A few notes from my latest Catskills hike, in this case, the ascent of Eagle and Balsam with my friend Steve Aaron, for whom these were the final two peaks in his quest to join the Catskills 3500 Club. To spare ourselves the staircase-steep climb out of McKenley Hollow, we met up Saturday morning at Rider Hollow, where we were joined by Chris Rokos, an avid hiker and volunteer maintainer on the Long Path. I’d hiked these two peaks from this trailhead on November 3, 2017, and in addition to accompanying Steve and Chris I was looking forward to repeating the same route at the same time of year and seeing what would be the same and what different — but this visit was going to be a completely new experience….
9:00 AM, October 26, 2019 — It’s a cool morning, probably in the 40s, and the air is still, as the sun peeks over the ridge we’re about to climb. From the Rider Hollow trailhead Steve, Chris, and I move out along a path strewn with oak and beech leaves and some bigtooth aspen, too, pass a lean-to with smoldering fire in the pit and occupants still asleep in their bags, cross a couple of streams, and then begin the long steady ascent to the saddle on the ridge. I’m wearing a new pair of long underwear and discover they are quite warm; I strip off jacket and then shirt to keep from sweating.
I charge up the last section of trail and reach the saddle a minute or two before Steve and Chris, so I take a seat on a sandstone slab and look around. This is a large saddle, a hundred yards across in all directions, with Balsam looming to the north and Haynes to the south, while the ground falls away to the east and west. The morning sun is pleasantly warm on my skin, and it feels peaceful sitting here, as if I were lounging in someone’s green living room, only it’s populated with moss and ferns and twisted trees instead of people.
A moment later Steve and Chris arrive, and now the three of us are heading out toward Eagle, strolling through the green forest, enjoying the sense of vast spaces surrounding this ridge crest, as the light filters in through the leafless hardwoods. Not surprisingly on this nice fall day others are out here, too: we cross paths with a father and daughter, a young couple, and a woman with a dog, and upon arriving at Eagle we encounter Mike Siudy and his friend Ryan signing in on the canister logbook. They’ve bushwhacked up the mountain from the Seager trailhead and are planning to loop around and bag Big Indian, Doubletop, Graham and Balsam Lake Mountain, too. Mike’s a Catskills celebrity, as he holds the record for the Catskills “Direttissima,” which entails climbing all thirty-five peaks in a single trip. He completed this challenge last May, in a time of 57 hours, following a route that totaled 135 miles and over 30,000 feet of cumulative elevation gain.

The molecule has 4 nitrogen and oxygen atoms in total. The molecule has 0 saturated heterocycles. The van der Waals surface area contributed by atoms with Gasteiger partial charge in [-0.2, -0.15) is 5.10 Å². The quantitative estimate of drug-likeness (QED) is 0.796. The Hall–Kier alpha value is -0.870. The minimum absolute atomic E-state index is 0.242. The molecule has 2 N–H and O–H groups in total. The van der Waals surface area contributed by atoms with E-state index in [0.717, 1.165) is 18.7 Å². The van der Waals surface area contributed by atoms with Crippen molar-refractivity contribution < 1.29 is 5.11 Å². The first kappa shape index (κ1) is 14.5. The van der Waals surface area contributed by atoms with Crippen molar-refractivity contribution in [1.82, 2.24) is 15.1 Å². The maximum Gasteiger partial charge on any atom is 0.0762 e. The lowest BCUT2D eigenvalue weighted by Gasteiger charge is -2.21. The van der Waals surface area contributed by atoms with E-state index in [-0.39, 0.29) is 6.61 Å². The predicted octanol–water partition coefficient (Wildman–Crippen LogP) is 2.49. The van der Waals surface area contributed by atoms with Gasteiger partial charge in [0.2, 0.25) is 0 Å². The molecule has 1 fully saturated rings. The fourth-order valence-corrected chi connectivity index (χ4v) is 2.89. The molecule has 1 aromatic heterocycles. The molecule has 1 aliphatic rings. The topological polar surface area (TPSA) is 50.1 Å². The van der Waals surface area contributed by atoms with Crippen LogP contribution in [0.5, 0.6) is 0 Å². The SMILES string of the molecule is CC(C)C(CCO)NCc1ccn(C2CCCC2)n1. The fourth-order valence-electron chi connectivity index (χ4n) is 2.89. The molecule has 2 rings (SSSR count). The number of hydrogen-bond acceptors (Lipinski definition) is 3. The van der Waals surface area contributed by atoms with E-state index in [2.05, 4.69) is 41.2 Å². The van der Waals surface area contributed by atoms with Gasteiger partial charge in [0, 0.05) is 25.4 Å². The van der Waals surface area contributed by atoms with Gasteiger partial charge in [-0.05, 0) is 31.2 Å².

A few minutes later we say goodbye to Mike and Ryan and head back toward the saddle. Along the way, Steve pauses to admire a tall mountain cherry with branches that seem to be grasping for the sky, while I take note of tiny oak saplings, only a foot tall, each with two or three broad, burgundy-colored leaves, an odd contrast with the gray-green mossy conglomerate we’re stepping across.
We’re hanging out at the saddle for a snack when the father-daughter team catches up. After mutual introductions, we learn that Jason has completed not only the 35 high peaks, but also the rest of the 100 highest peaks, and he’s also a veteran of the “All Trails Challenge” which entails hiking all 360 miles of trails in the park. With Eagle now under her belt, his daughter Luna has climbed 20 of the Catskill high peaks and might soon become one of the youngest members of the 3500 club. Her father comments that she has the physical capability to climb the peaks, although sometimes it’s a psychological challenge. Steve, Chris, and I agree that much of this is a mental game. We ask Luna, how old are you? Clinging to her farther’s leg, she peers shyly at us, then raises four fingers. I’m conscious of the vast gulf of years that separate us, for our ages range from 41 to 60. We compliment her and try to convey with gentle smiles our approval of what she’s doing.
A short climb takes us to Balsam’s summit, and that completes Steve’s quest. Chris and I offer our congratulations, and then I share some advice I once heard from Marshall Ulrich, the famous ultrarunner, adventure racer, and mountaineer: “Even as you get older, don’t stop setting goals” — and we joke about what projects Steve should take on next. A few steps past the summit lies a vantage point with views to the north and east. A talented photographer, Steve has timed our trip so that we’d arrive here with the sun in a favorable position for a panoramic image.
It takes a moment to orient myself. First my eyes lock on some structures down in the valley; then a second or two later I fix the location as the intersections of Routes 28 and 47. Route 28 follows the Esopus Creek as it loops around Panther Mountain and snakes between the massive spurs that roll down from the peaks to the north and south. The pine forests in the valley stand out, as the only green in the scene.